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    Mango season…

    …has arrived! They’re going as cheap as 3.8 RMB/500g at our neighbourhood fruit store, climbing up to 7.8 RMB for the best ones. Not a bad price to pay for a minute of heaven :D

    [Edit 2011-05-02: They’ve upped the price for the best quality mangos to 10.8 RMB/500g. Still worth it in my opinion.]

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    Open sesame

    One of my new favourite foods is black sesame. It’s actually two foods, I guess: black sesame seeds and black sesame paste, both of which can be found at our closest Carrefour store, giving me another reason to keep crawling back in spite of its less-than-comfortable shopping environment.

    Even with the odours of a neighbouring KFC hanging heavy in the stagnant mall air, the aroma of freshly ground sesame manages to make its way through the aisles, past the cashiers, and into my nostrils every time I walk past the store, luring me in. Inside, in the middle of the store, sits a little station displaying bottles of sesame oil and bags of various seeds, ground grains, and suchlike, as well as a machine that grinds sesame seeds into a paste — the source of the smell — that is funneled into plastic containers for immediate sale.

    Having read about the nutritional properties of sesame seeds and been told it is believed (by the Chinese, at least) to improve hair health/colour, I picked up a bag of pre-toasted sesame seeds a few weeks back… and have been sprinkling the stuff on almost everything since.

    Not sure if my hair is any different, but it has made many a savoury dish more interesting and textured and flavourful, and I feel better about showering a veggie dish with seeds than dousing it with its also immensely delicious — but likely more fattening and less fibrous — cousin, sesame oil. (I still use a lot of sesame oil though, just less :)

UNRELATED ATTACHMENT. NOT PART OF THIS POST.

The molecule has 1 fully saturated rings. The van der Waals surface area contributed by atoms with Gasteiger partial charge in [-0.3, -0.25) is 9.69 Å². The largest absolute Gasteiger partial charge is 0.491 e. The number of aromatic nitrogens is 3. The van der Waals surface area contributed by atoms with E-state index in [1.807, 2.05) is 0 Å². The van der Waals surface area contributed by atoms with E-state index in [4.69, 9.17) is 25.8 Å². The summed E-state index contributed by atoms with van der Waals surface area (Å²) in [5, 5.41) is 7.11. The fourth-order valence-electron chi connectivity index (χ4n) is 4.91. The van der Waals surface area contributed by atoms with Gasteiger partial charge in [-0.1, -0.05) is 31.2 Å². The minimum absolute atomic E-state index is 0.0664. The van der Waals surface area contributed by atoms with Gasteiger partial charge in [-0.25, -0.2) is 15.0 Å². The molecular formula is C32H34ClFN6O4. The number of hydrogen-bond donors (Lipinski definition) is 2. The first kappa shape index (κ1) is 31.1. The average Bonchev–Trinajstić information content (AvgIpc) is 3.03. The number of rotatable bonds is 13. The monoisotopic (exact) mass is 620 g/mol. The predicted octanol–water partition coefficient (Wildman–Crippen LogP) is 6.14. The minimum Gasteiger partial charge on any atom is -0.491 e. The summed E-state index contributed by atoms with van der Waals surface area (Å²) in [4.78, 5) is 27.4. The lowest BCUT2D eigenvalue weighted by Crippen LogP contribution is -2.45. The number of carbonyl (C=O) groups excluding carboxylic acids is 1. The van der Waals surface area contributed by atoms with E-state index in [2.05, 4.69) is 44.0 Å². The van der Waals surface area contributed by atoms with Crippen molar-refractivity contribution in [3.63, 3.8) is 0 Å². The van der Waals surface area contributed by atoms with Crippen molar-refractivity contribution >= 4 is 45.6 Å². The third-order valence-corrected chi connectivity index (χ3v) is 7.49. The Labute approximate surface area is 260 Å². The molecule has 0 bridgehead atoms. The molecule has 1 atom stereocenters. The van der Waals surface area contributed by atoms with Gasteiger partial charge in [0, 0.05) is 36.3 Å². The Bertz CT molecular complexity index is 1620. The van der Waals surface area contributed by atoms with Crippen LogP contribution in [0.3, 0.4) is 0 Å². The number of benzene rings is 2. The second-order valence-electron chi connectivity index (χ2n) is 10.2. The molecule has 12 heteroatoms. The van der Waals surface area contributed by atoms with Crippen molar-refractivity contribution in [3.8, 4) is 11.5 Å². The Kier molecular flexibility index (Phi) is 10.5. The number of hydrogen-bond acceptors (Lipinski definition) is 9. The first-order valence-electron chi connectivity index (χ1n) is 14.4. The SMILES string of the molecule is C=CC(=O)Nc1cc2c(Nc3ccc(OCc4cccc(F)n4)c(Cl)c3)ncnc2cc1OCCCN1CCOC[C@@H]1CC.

As I’ve also been looking for a replacement for peanut butter, the newborn sesame junkie in me dragged me back to Carrefour last weekend for some black sesame paste. Luckily for me, they had just finished making a new batch, so I was able to grab a fresh container of the stuff.

    This sesame paste has a more subtle flavour than your average peanut butter — or even the sesame paste you find on supermarket shelves– and might be deemed too bland by some (Sean is sticking with his Skippy), but that’s because there’s nothing added — no salt, sugar, msg, hydrogenated oils. It does have the nutty fragrance and delightfully gooey, slightly grainy texture of natural peanut butter, making it a perfect match with honey on whole-wheat toast.

    The tar-like paste might look kind of ominous, but it has become my favourite way to start the day, and its relatively high calorie content gives me energy for my bike commute. I have a feeling the stuff would also be delicious with noodles — I’ll keep you posted.


    Where to find…

  • black sesame seeds: Carrefour, 17.8 RMB/300g bag (lasts ages)
  • fresh-ground black sesame seed paste: Carrefour, 33.8 RMB/500g
  • Mankattan brand whole-wheat high-fibre bread: Carrefour and Trust Mart (and prob. other large supermarkets), ~6 RMB/6-slice bag
  • Carrefour (Zhongshan Park store)
    B1-2/F, Cloud 9 Mall (龙之梦购物中心),
    1018 Changning Lu (长宁路), near Kaixuan Lu (凯旋路)